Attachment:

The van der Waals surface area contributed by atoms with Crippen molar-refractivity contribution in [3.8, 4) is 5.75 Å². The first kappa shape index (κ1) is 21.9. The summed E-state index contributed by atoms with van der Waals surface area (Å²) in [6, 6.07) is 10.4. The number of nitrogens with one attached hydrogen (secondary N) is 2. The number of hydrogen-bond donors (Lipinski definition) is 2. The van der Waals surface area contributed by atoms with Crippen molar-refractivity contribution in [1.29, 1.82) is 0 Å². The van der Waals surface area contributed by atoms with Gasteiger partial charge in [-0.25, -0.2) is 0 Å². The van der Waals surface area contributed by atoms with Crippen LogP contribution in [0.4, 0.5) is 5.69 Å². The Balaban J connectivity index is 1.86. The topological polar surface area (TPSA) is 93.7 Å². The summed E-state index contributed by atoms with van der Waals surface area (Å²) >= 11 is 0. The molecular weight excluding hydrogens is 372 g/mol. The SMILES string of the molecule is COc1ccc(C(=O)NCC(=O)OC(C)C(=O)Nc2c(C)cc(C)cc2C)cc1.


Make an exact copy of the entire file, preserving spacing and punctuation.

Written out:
The van der Waals surface area contributed by atoms with Crippen molar-refractivity contribution in [3.8, 4) is 5.75 Å². The first kappa shape index (κ1) is 21.9. The summed E-state index contributed by atoms with van der Waals surface area (Å²) in [6, 6.07) is 10.4. The number of nitrogens with one attached hydrogen (secondary N) is 2. The number of hydrogen-bond donors (Lipinski definition) is 2. The van der Waals surface area contributed by atoms with Crippen molar-refractivity contribution in [1.29, 1.82) is 0 Å². The van der Waals surface area contributed by atoms with Gasteiger partial charge in [-0.25, -0.2) is 0 Å². The van der Waals surface area contributed by atoms with Crippen LogP contribution in [0.4, 0.5) is 5.69 Å². The Balaban J connectivity index is 1.86. The topological polar surface area (TPSA) is 93.7 Å². The summed E-state index contributed by atoms with van der Waals surface area (Å²) >= 11 is 0. The molecular weight excluding hydrogens is 372 g/mol. The SMILES string of the molecule is COc1ccc(C(=O)NCC(=O)OC(C)C(=O)Nc2c(C)cc(C)cc2C)cc1.